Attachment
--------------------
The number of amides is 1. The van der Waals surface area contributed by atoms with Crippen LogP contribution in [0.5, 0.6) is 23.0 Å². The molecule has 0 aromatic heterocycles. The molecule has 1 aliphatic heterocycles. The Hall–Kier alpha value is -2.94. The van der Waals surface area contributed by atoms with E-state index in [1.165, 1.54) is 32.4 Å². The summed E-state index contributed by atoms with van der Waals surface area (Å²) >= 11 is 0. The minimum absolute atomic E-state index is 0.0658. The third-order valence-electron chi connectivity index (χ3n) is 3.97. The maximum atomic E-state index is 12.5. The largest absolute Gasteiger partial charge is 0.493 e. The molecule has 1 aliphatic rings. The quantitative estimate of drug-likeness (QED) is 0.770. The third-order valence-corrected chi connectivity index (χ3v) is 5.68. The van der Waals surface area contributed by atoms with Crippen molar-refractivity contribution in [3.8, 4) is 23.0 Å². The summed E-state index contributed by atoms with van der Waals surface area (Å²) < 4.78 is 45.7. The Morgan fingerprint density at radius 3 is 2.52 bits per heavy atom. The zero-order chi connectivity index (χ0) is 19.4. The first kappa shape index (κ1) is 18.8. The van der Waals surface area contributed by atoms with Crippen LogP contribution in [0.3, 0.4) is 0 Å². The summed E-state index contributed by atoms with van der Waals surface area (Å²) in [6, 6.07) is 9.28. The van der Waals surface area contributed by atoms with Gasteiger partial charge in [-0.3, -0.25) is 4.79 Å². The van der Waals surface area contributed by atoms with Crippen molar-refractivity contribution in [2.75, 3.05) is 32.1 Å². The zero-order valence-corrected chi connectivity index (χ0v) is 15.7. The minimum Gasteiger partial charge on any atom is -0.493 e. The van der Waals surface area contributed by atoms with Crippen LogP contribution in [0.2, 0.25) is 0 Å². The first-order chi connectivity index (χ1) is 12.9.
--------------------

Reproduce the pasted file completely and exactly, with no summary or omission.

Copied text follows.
The number of amides is 1. The van der Waals surface area contributed by atoms with Crippen LogP contribution in [0.5, 0.6) is 23.0 Å². The molecule has 0 aromatic heterocycles. The molecule has 1 aliphatic heterocycles. The Hall–Kier alpha value is -2.94. The van der Waals surface area contributed by atoms with E-state index in [1.165, 1.54) is 32.4 Å². The summed E-state index contributed by atoms with van der Waals surface area (Å²) >= 11 is 0. The minimum absolute atomic E-state index is 0.0658. The third-order valence-electron chi connectivity index (χ3n) is 3.97. The maximum atomic E-state index is 12.5. The largest absolute Gasteiger partial charge is 0.493 e. The molecule has 1 aliphatic rings. The quantitative estimate of drug-likeness (QED) is 0.770. The third-order valence-corrected chi connectivity index (χ3v) is 5.68. The van der Waals surface area contributed by atoms with Crippen molar-refractivity contribution in [3.8, 4) is 23.0 Å². The summed E-state index contributed by atoms with van der Waals surface area (Å²) < 4.78 is 45.7. The Morgan fingerprint density at radius 3 is 2.52 bits per heavy atom. The zero-order chi connectivity index (χ0) is 19.4. The first kappa shape index (κ1) is 18.8. The van der Waals surface area contributed by atoms with Crippen LogP contribution in [0.3, 0.4) is 0 Å². The summed E-state index contributed by atoms with van der Waals surface area (Å²) in [6, 6.07) is 9.28. The van der Waals surface area contributed by atoms with Gasteiger partial charge in [-0.3, -0.25) is 4.79 Å². The van der Waals surface area contributed by atoms with Crippen molar-refractivity contribution in [2.75, 3.05) is 32.1 Å². The zero-order valence-corrected chi connectivity index (χ0v) is 15.7. The minimum Gasteiger partial charge on any atom is -0.493 e. The van der Waals surface area contributed by atoms with Crippen LogP contribution in [0.2, 0.25) is 0 Å². The first-order chi connectivity index (χ1) is 12.9.